LOS ANGELES (OuterPlaces) - We all know that the best line from the original Thor: Ragnarok trailer is when an exuberant god of thunder shouts out "We know each other! He's a friend from work!" to a confused crowd of gladiator fans and an equally perplexed Jeff Goldblum.
It's a line that so perfectly encapsulates what Ragnarok seems to be aiming for, as well as feeling right at home with the pompous, simplistic character we've seen in Taika Waititi's mockumentary Team Thor series of shorts. Of course Thor thinks of the Avengers as his day job. It makes the heroic adventures of a group of superheroes feel mundane and ordinary, as if Thor has been picking up lingo from hanging around Daryl while waiting for the Avengers to call him about a new assignment.
As it turns out, this perfect joke is even better than we'd all realized. The quip wasn't created by director Taika Waititi, known for his comedic chops, nor by Chris Hemsworth, who is reported to be improvising some fantastic jokes for this film. Instead, the "he's a friend from work" line came from a Make-A-Wish Foundation kid who was visiting the set, and who suggested it to the movie's star in between takes. According to Hemsworth himself: ""We had a young kid, a Make-A-Wish kid on set that day, he goes, 'You know, you should say, "He's a friend from work!"'"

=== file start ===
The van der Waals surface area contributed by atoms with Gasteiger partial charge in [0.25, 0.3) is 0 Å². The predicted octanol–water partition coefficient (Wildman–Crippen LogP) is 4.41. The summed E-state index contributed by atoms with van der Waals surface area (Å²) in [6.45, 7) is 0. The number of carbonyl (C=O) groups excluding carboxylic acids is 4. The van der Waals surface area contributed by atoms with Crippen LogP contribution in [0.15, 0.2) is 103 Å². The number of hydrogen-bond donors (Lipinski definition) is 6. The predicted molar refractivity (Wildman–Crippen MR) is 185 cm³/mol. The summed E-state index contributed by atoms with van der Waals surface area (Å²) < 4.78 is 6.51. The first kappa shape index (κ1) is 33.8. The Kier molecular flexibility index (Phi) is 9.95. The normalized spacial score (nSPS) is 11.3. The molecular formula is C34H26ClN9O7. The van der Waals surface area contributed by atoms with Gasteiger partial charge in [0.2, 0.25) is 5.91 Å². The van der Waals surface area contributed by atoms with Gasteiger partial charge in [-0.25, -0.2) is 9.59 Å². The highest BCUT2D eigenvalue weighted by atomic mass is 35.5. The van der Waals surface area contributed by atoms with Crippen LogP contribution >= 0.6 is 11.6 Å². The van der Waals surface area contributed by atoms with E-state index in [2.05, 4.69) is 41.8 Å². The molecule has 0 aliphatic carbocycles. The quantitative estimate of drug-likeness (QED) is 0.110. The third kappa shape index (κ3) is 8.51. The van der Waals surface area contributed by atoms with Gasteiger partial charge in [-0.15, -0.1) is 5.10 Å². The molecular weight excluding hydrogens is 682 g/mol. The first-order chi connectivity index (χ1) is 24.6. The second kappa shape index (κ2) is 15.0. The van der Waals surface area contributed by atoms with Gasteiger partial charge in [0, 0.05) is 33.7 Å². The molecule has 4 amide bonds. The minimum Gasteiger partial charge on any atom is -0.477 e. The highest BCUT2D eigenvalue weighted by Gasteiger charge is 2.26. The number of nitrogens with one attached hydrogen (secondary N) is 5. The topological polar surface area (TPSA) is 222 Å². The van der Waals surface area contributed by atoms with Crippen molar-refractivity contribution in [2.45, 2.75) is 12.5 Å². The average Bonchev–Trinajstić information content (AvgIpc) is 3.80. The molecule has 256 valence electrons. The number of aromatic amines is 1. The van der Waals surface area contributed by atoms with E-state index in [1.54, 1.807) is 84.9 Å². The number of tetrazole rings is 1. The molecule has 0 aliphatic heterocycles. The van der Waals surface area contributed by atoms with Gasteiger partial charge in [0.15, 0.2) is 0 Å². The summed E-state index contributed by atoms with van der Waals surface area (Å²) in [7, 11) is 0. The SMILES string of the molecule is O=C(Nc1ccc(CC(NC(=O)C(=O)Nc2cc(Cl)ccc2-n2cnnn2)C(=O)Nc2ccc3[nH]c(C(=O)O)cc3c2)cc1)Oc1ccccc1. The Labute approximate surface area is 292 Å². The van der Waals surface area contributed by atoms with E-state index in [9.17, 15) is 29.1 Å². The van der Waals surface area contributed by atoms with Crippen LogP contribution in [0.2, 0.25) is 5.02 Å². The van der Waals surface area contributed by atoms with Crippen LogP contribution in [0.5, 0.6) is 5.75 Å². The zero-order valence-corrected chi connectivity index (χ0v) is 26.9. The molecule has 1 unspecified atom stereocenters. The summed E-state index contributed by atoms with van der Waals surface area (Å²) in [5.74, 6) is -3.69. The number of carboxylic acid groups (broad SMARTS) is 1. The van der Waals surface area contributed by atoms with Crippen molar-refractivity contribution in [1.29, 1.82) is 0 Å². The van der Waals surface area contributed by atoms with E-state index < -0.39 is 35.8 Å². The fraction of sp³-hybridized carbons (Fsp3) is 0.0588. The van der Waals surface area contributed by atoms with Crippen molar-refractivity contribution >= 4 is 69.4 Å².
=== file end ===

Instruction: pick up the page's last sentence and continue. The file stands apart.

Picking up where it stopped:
We don't know who this Make-a-Wish kid is, but he's comedic gold. It's only thanks to Taika Waititi's directorial style, choosing to improvise large sections of the movie, that would ever allow something like this to be possible, and it's clear that this approach has made for a funnier movie.
This kind of thing wouldn't be happening on Ron Howard's Han Solo set—most big-budget movies simply can't allow for a lot of improv time to slow things down. It's nice that Marvel has given Waititi the freedom he needs to make the Thor movie that he has envisioned and allowed him and the actors to experiment a bit. Perhaps this is a response to Thor: The Dark World, and how too much interference from Marvel cost the studio a pre-Wonder Woman Patty Jenkins movie that could have been a lot more impactful than the generic action comedy we ultimately got.
If there's one thing that should be taken away from all this, it's that more Hollywood movies need children on their writing staff. It'd be like Big with Tom Hanks, but for movies instead of toys.
This story was originally published on the Outer Places website and has been approved for republishing by FOX 11 Los Angeles and others in the FOX station group. For more science and science fiction stories, visit OuterPlaces.com.